Anita Chaudhuri consults experts in the field of self-care for their best strategies to help you feel better and find comfort.
It may be tempting to binge on cake or box sets, but the pleasurable techniques in this Dossier will nurture the future you and soothe your soul, including a guide to attaining balance with tips to help you feel better that will last a lifetime.
Intelligent self-care for today and beyond to help you feel better in tough times
It’s gloomy out there – which makes it even more important to nurture your spirit and pursue hope and joy. Anita Chaudhuri compiles a complete self-care plan that will change your outlook. Let’s face it, most of us could do with cheering up right now. But, by the time I’ve reached the end of my working day and listened to the latest round of bleak news, the last thing I feel like doing is anything self-improving. Yes, I know there is free yoga all over YouTube, not to mention a freezer full of healthy meals I made in a frenzy of optimism – but, most days, all I really crave are a couple of glasses of Merlot, a family-sized bag of posh crisps and all the episodes of The Crown. Here are some expert tips/steps to help you feel better.
Ride out difficult times
‘What’s happening right now is a bit like when you’re on a long-haul flight and hit major turbulence,’ says Owen O’Kane, psychotherapist and author of Ten To Zen: Ten Minutes A Day To A Calmer, Happier You (Pan Macmillan, £10.99). ‘In order to get through it, the pilot has to make changes, such as switching altitude or adjusting speed. You have to remain buckled up and probably can’t move around safely like you normally would.
My point is that you actually have to plan for how to get through the turbulence in order to deal with it.’ Rather than constantly reaching for treats, which ultimately aren’t going to sustain us for long, he suggests that the best route to finding comfort is to consider what small changes and tweaks we might need to make during challenging times. ‘If you’re going through a tough time, there’s no point in pretending that you can somehow make it great and love the experience. It’s more useful to ask yourself: “How can I make this time more comfortable and enjoyable, trusting in the knowledge that eventually this phase will end.”
O’Kane grew up during the Troubles in Northern Ireland and was badly bullied at school, so he has lived through some extremely difficult times himself. ‘What we know about human distress is that the more you fight against what is happening, the more you will suffer. What can help is to lean into what you’re experiencing and develop more patience and acceptance of the situation,’ he says. As a starting point, he advises: ‘Tell yourself: “This isn’t what I would choose right now but I am going to hold onto hope. It’s all about perspective and how you choose to view what’s happening.’ O’Kane believes that the route to comfort starts with hope because when you have a hopeful perspective, anxiety levels drop. ‘Hope boosts your mood and you actually change your brain chemistry, so you feel lighter and more optimistic.’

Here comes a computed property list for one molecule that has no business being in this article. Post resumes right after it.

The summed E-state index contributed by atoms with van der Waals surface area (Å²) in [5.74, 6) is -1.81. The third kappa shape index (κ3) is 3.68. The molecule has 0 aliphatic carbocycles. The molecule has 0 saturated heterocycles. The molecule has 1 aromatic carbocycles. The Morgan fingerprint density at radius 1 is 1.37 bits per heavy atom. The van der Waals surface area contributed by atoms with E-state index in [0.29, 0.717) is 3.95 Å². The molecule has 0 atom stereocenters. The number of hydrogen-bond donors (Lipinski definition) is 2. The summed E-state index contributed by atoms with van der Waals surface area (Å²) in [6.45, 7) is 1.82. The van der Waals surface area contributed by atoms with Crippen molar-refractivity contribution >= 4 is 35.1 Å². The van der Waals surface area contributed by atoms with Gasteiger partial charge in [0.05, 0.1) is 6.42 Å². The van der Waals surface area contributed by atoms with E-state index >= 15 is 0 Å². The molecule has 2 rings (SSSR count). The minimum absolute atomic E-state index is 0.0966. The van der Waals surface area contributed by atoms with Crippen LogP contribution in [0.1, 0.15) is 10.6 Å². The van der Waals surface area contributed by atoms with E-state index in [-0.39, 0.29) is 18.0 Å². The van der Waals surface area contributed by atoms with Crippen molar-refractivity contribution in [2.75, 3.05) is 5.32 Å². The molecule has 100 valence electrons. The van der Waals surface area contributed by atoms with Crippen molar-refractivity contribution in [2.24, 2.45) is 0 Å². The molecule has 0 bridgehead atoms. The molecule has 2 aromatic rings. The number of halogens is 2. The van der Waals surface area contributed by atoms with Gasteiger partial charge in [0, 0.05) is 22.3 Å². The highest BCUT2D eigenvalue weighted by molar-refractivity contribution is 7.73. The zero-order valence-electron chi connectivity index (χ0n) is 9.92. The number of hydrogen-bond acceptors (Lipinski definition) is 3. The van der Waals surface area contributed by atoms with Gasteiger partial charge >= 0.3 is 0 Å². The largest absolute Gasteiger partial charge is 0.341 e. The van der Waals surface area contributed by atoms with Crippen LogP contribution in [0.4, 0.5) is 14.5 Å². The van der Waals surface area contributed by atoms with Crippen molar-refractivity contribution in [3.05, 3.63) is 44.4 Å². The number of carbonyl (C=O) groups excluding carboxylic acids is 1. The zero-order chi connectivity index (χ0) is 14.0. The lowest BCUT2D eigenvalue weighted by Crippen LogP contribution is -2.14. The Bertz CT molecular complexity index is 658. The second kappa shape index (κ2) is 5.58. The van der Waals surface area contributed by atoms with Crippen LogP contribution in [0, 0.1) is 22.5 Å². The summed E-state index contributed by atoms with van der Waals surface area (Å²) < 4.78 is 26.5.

Hit the positivity switch to feel better
The best way to do this is to focus on the future and plan things to look forward to in the short and medium term. ‘From the day-to-day functioning point of view, it just means that you become less entrenched in the negative,’ says O’Kane. ‘You’re in a much more high-functioning state because you’re anticipating something good.’ Of course, treats are not off the agenda, but people often misunderstand self-care as indulgence, says Suzy Reading, author of Self-Care For Tough Times: How To Heal In Times Of Anxiety, Loss And Change (Octopus, £12.99) ‘There’s a difference between self-care and unhealthy crutches,’ she says. ‘A true act of self-care nurtures you in the moment but also nourishes the person that you are becoming. It helps you cope now but also protects the health of your future self.’
Even seemingly benign activities, such as watching copious amounts of TV or late-night Instagram scrolling might not be as soothing as they seem. ‘Bright screens at night could be depleting your sleep,’ says Reading. ‘Without our health, what do we have? That is one of the biggest lessons of the pandemic. Habitually indulging in unhealthy things just to get us through the day – too much caffeine, for example – are actions that will potentially make our tomorrows tougher.’ During challenging times, the things that would normally sustain us and help us feel better may be unavailable due to lack of funds, difficult family circumstances or, indeed, a pandemic. When holidays and nights out are off limits, we need to be extra resourceful to come up with a new self-care toolkit.
Hot to feel better - expert tips
Make a cocoon